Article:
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Dodge Charger NowCar

The Electric Premise of Dodge Muscle Cars

Written By, Jordan R

Soon after Stellantis was formed, unlikely stories started floating around. Amongst the first was a couple of changes to SRT, the “Street and Racing Technology” team behind the most powerful Dodge muscle cars. Starting its long history with the legendary Dodge Viper, the SRT moniker can be found on a number of Dodge models to denote high performance. As it turns out, SRT is still alive and well, but some things are going to change going forward. For one thing, now with Fiat Chrysler Automobiles (FCA) a part of Stellantis, a new leader has the tie-breaking vote on major decisions, and sights are currently set on Dodge for which brand to kick first. With Stellantis moving onto green and hybrid powertrains, the likes of the Dodge Challenger SRT Super Stock has no place in this automobile group’s future.

As usual, Dodge was going too fast to get the memo. According to reports from the The Detroit Bureau, many were talking about designs currently in the works within Stellantis. Amongst them were many electric or electrified concepts as well as “the fastest Dodge ever”. With several European countries working towards banning all gasoline-powered cars, automakers like Dodge will have a hard time staying around if it continues to hold back the Stellantis brand when it comes to passing the CO2 standards of the European Union. Head Honcho Tavares is giving Dodge ten years to become profitable, or its sayonara muscle cars.

Now, hear us out. Dodge becoming an electric car automaker isn’t unheard of. At one point, there was an all-electric Dodge vehicle, even if not under the same name. Not many people may remember the Dodge Omni, but it was a rebadged version of the European Chrysler Horizon, lasting from 1977 to 1990. A front-wheel drive hatchback, the Dodge Omni had a cool design, but it didn’t last very long. Then along came an electric vehicle company known as Jet Industries. Looking for a base model for their new electric cruise, the Dodge Omni 024 coupe fit the design, and Jet Industries used the Dodge Omni as the foundation of its 23-horsepower eco-cruiser, an all-electric vehicle.

Back in February 2019 – before the Coronavirus pandemic and the global shortage of semiconductor chips – Mike Manley said Dodge will be getting an electric vehicle. The long and various lineup of Dodge Challenger and Dodge Charger powertrains was going to see a huge change. With Dodge//SRT still in the mix, we can breathe easy that not all of the SRT engines will vanish, but there might be one or two of those at best – the 392 cubic-inch HEMI V8 and the SRT Hellcat engines are legends, after all. This is purely speculation, however.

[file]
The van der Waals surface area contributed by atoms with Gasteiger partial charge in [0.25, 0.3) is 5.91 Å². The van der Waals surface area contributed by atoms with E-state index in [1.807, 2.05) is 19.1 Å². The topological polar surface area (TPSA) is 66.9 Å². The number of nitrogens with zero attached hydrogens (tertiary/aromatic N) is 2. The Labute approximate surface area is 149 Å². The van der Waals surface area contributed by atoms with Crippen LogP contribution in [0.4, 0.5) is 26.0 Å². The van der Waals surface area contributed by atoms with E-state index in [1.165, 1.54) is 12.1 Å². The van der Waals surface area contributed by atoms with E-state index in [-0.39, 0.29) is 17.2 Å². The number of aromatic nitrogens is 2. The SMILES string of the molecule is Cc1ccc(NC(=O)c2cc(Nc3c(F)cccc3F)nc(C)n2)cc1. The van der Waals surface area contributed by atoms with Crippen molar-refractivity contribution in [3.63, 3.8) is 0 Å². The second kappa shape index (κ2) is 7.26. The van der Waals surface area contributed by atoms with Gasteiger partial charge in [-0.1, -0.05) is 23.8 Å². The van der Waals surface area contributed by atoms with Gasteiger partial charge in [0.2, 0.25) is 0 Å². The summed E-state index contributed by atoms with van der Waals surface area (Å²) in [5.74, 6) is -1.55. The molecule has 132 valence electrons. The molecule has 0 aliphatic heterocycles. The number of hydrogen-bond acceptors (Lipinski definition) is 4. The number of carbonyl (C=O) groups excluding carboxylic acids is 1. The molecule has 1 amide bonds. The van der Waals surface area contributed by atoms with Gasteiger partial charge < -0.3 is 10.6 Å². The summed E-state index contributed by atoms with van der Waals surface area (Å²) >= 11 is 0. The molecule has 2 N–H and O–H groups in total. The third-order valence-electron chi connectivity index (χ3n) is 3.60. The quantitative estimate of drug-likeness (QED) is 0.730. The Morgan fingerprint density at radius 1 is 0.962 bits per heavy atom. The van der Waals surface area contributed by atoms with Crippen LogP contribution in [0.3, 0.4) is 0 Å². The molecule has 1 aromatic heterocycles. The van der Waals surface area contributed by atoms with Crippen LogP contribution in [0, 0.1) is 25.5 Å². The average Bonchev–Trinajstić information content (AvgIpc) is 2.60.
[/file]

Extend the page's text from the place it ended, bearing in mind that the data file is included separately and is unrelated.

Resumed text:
Also on the horizon, from three years now, is talk of a Dodge Charger with a plug-in hybrid option as the first to roll out. It may surprise some, but the Dodge Charger is actually the older of the two siblings, once came with only two doors, and never disappeared from the market for more than 20 years. That last record is owned by the Dodge Challenger, hitting a crisis when oil became a problem, not that it still isn’t. There have been many rumors that the Dodge Challenger may be discontinued in favor of a Dodge resurrected Plymouth Barracuda, dubbed “The Dodge Cuda”. That would be cool, but it would be electric?

That is the question that Dodge will have to answer with any new concept the automaker is working on. A plug-in hybrid electric vehicle (PHEV) is more likely. After all, Jeep® didn’t dare to make the leap into all-electric models, even with the testament of torque generated at 0 RPMs from electric motors – Jeep was fearful of consumers not getting enough range, and settled for the 4xe series, a plug-in hybrid off-road vehicle. Stateside, we’re getting the one and only Jeep Wrangler 4xe. “Dodge Charger SET” doesn’t have the same ring to it – that’s “Street and Electric Technology”. Until Dodge goes green, find the high-performance models the automaker is known for by shopping for a Dodge//SRT online with NowCar.

Photo Source/Copyright: Dodge